Tuesday, March 29, 2011

Getting Real

I am supposed to be blogging about this amazing Nook cover I purchased from an Etsy artist.

I am supposed to be blogging about UK's Road to the Final Four, which was cemented last Sunday.

I am supposed to be blogging about the 352's smooth transition into the driver's seat...relieving the previous unit and taking over the day-to-day operations.

But all I can think about is Katie.

Neal sent me the link to the Stars and Stripes newspaper. I tend to forget that it exists until he emails me a story or comments on a photo they posted. And then I remember and I read...until I forget again.

I think the purpose was to show me a story about the gradual shut-down of Iraq and all of the issues related with closing a base....an article called The Long Good Bye. But what captured my attention instead was the headline, "War widow blogs the next chapter of her life." And it showed a photo of the war widow. She is 20 years old.

I would be a liar if I said that every time Neal laces up his boots, packs his duffles, and heads to the Middle East, I don't consider the law of averages. How many times can a Soldier deploy and still return safely? It's the same logic that makes frequent fliers anxious and skydivers wary. Someday the law of averages will win.

I'm not sure why I have been so reluctant to blog about my concerns, my fears, the thoughts that roll around from time to time. But Katie has put it all out there, from the first moments that she learned of Chad's death in Afghanistan. On December 1, 2010, she blogged:

RIP sweet husband...
I never thought this would happen to me...
I lost my husband, but Heaven gained a damn good Marine.
I am so proud for you Chad. I am truly at a loss for words...

Just hours after someone (probably in uniform), knocked on her door and knocked the breath right out of her, she sat down and began the story of ultimate sacrifice. Her last entry was almost a week ago and she is beginning to question how much more she has to tell...what more she can give...what to say when she feels so empty and alone. But for me, she has only just begun because what the world needs to see is something only she can show. What do you say to a 20 year old war widow? I'm sorry seems hollow and self-righteous. There are no words, but perhaps we don't need to give her our words, we should be listening to hers.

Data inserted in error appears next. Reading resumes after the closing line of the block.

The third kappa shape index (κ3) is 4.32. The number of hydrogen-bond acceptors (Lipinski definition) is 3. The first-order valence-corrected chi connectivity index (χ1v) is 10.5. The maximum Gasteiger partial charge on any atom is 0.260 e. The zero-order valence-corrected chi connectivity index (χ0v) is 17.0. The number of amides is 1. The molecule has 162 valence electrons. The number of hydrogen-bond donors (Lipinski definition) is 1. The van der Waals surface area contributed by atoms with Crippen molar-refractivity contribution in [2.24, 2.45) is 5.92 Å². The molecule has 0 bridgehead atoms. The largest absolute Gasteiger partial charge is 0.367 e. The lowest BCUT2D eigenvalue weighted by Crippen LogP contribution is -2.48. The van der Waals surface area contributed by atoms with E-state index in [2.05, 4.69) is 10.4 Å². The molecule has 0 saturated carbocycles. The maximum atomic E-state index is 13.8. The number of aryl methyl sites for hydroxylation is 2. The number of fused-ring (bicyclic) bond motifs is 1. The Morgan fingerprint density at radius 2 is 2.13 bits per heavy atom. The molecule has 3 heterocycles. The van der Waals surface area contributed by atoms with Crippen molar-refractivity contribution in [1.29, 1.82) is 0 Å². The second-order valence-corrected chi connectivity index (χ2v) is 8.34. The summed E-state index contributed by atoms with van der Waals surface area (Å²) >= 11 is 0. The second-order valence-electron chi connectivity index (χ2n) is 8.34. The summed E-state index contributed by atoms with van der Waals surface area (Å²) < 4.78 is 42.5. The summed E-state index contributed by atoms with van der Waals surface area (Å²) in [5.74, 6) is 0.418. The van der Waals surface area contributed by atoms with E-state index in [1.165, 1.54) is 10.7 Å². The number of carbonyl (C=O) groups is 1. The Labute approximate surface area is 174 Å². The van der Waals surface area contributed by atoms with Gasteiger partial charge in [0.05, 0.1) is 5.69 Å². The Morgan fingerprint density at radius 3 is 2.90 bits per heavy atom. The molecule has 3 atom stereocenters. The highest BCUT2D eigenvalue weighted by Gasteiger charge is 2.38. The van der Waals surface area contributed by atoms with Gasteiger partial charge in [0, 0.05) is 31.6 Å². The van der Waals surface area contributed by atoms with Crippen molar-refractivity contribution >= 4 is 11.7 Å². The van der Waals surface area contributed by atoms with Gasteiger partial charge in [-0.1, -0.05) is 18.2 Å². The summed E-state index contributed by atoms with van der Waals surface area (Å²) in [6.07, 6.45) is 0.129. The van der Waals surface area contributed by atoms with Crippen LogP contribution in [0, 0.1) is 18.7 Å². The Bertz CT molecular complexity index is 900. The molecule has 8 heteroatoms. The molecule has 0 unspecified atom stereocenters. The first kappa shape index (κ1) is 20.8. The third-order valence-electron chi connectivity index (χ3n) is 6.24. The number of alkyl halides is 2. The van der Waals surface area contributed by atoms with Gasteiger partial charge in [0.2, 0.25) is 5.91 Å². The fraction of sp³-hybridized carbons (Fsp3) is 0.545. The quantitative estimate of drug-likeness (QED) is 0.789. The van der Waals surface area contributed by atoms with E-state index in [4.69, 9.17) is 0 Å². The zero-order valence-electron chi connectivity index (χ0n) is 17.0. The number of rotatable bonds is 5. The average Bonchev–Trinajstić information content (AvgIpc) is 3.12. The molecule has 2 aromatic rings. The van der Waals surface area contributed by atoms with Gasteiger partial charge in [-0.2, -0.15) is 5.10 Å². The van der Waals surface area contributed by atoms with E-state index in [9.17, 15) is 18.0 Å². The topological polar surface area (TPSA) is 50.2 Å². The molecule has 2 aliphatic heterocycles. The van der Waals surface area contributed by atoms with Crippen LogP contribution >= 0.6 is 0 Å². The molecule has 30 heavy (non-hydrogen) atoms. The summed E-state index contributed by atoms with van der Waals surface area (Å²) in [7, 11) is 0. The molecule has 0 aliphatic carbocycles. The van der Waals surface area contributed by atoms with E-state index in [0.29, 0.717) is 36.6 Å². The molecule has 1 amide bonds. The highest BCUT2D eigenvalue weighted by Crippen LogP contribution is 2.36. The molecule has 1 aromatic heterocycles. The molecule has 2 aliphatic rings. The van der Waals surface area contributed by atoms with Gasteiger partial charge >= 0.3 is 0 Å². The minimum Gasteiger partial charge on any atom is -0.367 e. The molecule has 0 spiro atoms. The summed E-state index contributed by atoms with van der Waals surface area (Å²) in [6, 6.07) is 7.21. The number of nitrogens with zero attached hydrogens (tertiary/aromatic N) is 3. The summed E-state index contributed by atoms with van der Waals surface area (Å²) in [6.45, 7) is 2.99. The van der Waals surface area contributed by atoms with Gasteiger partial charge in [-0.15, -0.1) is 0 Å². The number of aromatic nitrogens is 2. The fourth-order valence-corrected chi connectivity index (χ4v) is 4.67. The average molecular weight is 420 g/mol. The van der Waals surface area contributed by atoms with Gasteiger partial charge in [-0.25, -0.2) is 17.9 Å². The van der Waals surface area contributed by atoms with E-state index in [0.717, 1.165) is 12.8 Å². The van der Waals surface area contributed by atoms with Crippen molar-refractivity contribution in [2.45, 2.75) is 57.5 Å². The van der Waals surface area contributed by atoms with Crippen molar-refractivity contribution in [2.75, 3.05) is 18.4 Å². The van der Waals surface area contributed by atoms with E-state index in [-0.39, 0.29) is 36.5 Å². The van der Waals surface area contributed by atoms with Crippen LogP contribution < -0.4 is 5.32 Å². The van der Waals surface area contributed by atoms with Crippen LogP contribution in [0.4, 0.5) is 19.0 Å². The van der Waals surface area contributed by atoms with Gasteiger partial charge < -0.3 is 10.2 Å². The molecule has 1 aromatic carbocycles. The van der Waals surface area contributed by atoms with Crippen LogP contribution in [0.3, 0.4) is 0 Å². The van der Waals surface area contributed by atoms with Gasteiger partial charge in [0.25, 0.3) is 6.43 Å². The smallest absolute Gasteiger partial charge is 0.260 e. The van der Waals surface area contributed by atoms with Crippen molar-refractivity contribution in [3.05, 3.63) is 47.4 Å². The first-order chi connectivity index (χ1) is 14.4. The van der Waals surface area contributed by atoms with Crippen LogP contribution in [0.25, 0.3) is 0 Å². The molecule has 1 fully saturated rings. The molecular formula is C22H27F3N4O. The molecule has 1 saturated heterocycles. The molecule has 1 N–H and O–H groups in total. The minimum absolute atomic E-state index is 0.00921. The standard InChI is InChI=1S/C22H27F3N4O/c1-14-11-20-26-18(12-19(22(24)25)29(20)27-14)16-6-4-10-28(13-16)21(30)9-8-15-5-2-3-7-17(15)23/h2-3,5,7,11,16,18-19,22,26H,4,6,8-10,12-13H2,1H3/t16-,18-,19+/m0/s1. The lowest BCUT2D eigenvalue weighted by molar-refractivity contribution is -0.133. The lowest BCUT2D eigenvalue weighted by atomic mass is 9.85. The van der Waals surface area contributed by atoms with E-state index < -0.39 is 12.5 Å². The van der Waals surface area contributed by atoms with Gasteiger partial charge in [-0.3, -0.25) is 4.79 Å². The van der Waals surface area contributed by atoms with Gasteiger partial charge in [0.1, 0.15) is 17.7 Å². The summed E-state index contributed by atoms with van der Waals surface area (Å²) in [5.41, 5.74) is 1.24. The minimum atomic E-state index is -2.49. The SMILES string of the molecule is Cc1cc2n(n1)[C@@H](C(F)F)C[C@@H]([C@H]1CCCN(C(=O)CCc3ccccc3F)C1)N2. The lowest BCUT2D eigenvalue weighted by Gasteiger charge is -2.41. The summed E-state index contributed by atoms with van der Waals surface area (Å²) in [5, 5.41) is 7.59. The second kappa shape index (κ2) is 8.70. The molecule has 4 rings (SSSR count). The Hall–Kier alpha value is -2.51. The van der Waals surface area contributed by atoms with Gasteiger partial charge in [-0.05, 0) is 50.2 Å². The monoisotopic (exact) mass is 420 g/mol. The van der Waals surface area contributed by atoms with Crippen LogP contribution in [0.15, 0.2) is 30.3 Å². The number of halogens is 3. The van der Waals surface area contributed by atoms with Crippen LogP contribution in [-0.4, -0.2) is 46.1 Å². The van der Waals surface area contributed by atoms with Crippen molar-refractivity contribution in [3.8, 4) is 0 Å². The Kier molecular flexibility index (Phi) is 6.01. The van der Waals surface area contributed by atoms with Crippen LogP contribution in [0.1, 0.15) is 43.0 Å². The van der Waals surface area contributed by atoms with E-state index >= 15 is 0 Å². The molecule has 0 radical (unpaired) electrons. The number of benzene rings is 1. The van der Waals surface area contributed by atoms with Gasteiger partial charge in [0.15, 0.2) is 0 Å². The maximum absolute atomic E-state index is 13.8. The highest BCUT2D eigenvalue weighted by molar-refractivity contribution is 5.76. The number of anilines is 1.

I think I have been holding back because I know that other wives in the unit read from time to time and it is certainly not my intention to instill fear or worry during these long and lonely months. However, I cannot honestly say that I have been Little Miss Sunshine these last few days, either. Maybe it's the rain. Or maybe it's Train's new song, Marry Me, that they play repeatedly on satellite radio. Or maybe it's the fear of the unknown...Katie's new known. Whatever it is, it is sitting on my shoulders while I am packing to leave for the summer. It is reminding me that as glorious as it is to be going home for several months, I would trade it all in a second just to have Neal home again. I made the choice to marry a Soldier, just as Katie made the choice to marry a Marine. We helped them pack and watched them load a bus. We said a prayer and asked everyone we knew to say a prayer. Now I count the days by wake-ups and Katie counts the days until the rest of Chad's unit returns home. I have 333 wake-ups. Katie has eternity. It is easy to push her away because it is what we fear most, shaped into the beautiful face of a 20-year old woman. But it could just as easily be one of us, opening the door to a somber Soldier, dressed in uniform. So, we pray for their continued safety, we say I love you a hundred times a day, we sit in the car and cry to Train songs, and we give Katie all the love we have because even though we still fall short, she is deserving of it all.
This image is borrowed from Katie's Blog, Wade's World. If you can, please pop over and give her some love, some support, some whatever you have in your heart. And read her words...even though the tears will fall and your heart will break. Read them because this is what happens during war and Americans should not forget our heroes...especially when they come home draped with a flag.


  1. Wow...I am speechless and in tears. Thank you. I appreciate your words and leading others to my story. All I want is to make an impact like it sounds like I did on you. This means the world to me. Thank you.

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  3. Absolutely the best way to put her life into words.

  4. God Bless the US Armed Forces and thier Families. Keep them Safe. V/R, Chief Pudloski

  5. This is beautifully written and I thank you for helping to put Katie's story out there. Sometimes people need to see this. And Katie is a true inspiration for anyone to 'never give up hope'.
    -Robin Auger

  6. God bless Katie...and you and Neal and all the thousands of other soldiers and their families. Love you!